The study was approved by the medical ethics committee II of the Medical Faculty Mannheim at the Ruprecht-Karls-University in Heidelberg. It fulfilled the ethical guidelines for medical research according to the declaration of Helsinki. Written and oral information about study procedures were presented to all eligible participants before written informed consent was obtained. Experienced psychiatrists excluded patients with insufficient capacity to provide informed consent from the study. There was no surrogate consent procedure. All participants were free to withdraw from the study at any time. The participants of the HC group were paid for participating in the study.
Motor activity in patients at the beginning of treatment (MD) versus Healthy Controls (HC)
Analyses revealed a significant difference of motor activity assessed at the wrist (see Table 1: acceleration wrist) between MD and HC (p = 0.001), in which MD (30.35 milli-g) showed 26% lower motor activity than HC (41.22 milli-g). Having received comparable findings to previous studies , we were able to apply meaningful analyses on details of motor activity, like sensor placement, features and diurnal variation.
Sensor placement and extracted features
To identify the most powerful parameter for distinguishing motor activity between MD and HC, we extracted different features, like mean acceleration, amplitude and centroid frequency from spectral analysis, and motion patterns across different placements (wrist vs. chest). As stated above, mean acceleration is the mean intensity of the acceleration signal over time, representing mean motor activity. Amplitude and centroid frequency [Hz] are features extracted using spectral analysis.
As shown in Fig 1, spectral analyses deconstruct the signal into amplitude (y-axis) and frequency (x-axis). Descriptively, Fig 1 depicts the vertical sensor axis (chest) showing higher amplitudes (y-axis) in HC (grey line) across the entire frequency spectrum (x-axis). As represented in Fig 1a, mean amplitude was heightened in HC compared to MD (grey and black horizontal lines respectively). Analysis was limited to the range of 1 to 3 Hz, which represented the spectrum of slow walking to running. Fig 1b represents higher frequencies (x-axis) in HC compared to MD, illustrated in the curve shifted to the right. This can be quantified by calculating the centroid frequency [Hz], which divides the frequency spectrum into two equal parts. Descriptively, the centroid frequency (grey vs. black vertical lines) was heightened in HC compared to MD. In practice, this means that HC showed higher amplitudes (Fig 1a) as well as higher frequencies (Fig 1b) than MD—suggesting they might walk more and faster.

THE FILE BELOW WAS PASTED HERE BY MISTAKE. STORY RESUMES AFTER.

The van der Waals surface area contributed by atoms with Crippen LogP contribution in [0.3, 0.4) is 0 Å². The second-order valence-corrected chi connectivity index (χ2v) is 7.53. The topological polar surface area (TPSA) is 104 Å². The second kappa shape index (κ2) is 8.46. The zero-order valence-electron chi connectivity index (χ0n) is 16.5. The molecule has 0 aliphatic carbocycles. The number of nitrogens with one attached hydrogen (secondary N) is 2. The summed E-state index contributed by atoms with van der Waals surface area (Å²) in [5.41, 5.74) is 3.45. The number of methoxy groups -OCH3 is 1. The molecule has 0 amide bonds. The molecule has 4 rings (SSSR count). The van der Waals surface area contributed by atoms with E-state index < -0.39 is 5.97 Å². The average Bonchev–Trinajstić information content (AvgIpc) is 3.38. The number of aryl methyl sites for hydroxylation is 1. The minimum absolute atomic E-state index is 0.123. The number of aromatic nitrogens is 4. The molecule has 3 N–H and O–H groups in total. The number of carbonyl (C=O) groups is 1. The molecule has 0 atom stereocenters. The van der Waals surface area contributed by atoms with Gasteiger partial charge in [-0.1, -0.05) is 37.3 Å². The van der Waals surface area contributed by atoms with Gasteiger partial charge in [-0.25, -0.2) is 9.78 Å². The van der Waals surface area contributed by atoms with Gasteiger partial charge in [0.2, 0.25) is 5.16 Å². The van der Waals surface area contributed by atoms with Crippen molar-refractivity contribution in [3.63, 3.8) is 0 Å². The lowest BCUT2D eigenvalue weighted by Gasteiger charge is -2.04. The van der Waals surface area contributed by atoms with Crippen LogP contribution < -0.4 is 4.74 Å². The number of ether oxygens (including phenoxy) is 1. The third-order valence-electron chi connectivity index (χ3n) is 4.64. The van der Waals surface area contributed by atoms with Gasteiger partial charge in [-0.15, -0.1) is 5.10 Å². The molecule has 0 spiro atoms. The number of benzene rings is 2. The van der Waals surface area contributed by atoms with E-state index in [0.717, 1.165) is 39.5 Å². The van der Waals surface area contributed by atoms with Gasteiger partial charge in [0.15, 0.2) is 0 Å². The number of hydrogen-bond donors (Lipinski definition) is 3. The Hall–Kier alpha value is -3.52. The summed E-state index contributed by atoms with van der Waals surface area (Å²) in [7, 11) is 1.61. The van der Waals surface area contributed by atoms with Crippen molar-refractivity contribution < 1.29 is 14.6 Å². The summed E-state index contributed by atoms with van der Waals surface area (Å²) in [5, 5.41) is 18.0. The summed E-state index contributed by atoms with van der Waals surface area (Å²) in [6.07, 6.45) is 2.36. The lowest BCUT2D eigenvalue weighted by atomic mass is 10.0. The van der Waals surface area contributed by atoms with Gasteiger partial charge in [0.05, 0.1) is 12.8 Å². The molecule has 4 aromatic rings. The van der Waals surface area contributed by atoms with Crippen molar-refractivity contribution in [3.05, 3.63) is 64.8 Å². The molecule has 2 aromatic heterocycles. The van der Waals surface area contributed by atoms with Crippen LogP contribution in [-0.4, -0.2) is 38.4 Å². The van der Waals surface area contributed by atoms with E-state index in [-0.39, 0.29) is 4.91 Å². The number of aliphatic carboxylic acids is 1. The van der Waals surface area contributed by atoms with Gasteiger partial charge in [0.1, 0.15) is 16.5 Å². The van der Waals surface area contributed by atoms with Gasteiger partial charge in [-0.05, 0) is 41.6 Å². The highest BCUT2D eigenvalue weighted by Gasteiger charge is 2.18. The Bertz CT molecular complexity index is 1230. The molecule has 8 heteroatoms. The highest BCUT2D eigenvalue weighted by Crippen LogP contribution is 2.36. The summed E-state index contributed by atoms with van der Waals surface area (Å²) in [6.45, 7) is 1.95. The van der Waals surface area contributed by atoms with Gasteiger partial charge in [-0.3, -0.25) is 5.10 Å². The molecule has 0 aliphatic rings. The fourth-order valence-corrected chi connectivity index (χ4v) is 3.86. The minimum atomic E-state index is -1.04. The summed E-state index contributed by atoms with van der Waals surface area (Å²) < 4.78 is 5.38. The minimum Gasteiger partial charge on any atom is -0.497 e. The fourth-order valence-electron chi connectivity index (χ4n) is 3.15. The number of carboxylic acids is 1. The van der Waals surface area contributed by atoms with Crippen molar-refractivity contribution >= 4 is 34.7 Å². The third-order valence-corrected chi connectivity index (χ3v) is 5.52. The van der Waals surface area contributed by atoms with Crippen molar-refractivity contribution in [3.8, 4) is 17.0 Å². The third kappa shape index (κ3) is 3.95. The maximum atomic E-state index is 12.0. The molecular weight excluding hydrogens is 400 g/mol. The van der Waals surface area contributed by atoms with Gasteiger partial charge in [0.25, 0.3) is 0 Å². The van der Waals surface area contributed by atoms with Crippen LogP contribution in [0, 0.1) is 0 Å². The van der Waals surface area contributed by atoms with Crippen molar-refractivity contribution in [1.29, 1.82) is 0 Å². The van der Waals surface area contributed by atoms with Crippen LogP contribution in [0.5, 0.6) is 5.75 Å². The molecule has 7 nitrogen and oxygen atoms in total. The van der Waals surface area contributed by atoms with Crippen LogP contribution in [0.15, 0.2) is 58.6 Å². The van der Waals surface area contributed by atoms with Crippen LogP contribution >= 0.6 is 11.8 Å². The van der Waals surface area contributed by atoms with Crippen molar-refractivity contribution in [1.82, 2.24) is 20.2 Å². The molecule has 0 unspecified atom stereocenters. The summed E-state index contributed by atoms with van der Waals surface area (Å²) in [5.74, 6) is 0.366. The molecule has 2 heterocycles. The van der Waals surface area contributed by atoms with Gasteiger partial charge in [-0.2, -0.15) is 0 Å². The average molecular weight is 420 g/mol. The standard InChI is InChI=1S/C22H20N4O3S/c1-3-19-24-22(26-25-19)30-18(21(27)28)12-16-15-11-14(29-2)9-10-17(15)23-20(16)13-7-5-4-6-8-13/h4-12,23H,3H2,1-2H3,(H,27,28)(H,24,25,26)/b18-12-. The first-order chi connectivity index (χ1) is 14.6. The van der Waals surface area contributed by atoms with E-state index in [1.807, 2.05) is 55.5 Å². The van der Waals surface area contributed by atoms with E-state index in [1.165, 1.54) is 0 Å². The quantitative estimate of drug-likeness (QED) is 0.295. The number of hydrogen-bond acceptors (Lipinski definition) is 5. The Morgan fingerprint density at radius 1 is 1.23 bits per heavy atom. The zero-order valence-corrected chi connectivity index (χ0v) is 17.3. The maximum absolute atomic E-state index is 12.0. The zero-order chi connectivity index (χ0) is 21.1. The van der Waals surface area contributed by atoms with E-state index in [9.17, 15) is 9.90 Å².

Table 1 shows the statistics of comparing groups regarding multiple extracted features across placements (feature-placement combinations). Feature-placement combinations are sorted by their power to differentiate groups (effect size). Out of the 16 calculated feature-placement combinations, 13 revealed a significant difference between MD and HC, showing higher motor activity in HC (even with Bonferroni adjustment, 12 achieved a significant p value). The acceleration of the wrist did show the highest effect size in distinguishing both groups (d = 1.39). In addition, the mean amplitude of the wrist (d = 1.22) as well as that of the chest sensor (vertical axis) showed high effect sizes (d = 1.16). The vertical axis of the chest sensor showed the highest effect size regarding frequency differences (d = 1.04).
The inference statistics confirmed our descriptive findings from Fig 1a and 1b, revealing significant heightened amplitude [t(41) = -3.72, p = 0.001] and centroid frequency [t(41) = -2.94, p = <0.005] in HC compared to MD (see Table 1: amplitude chest vertical and centroid frequency vertical). In numbers, motor activity of HC compared to MD was quantitatively (amplitude) enhanced by 25% (1.64 milli-g/2.18 milli-g; d = 1.16). Furthermore, we detected qualitative (centroid frequency) heightened motor activity in HC (d = 1.04). Looking at the motion patterns, analysis revealed that HC spent on average 1.47 (8.62 vs. 10.09) hours less time per day lying than MD (p<0.05, d = 0.72). Furthermore, HC walked on average 0.84 (4.37 vs. 3.53) hours more per day than MD (p = 0.05, d = 0.64).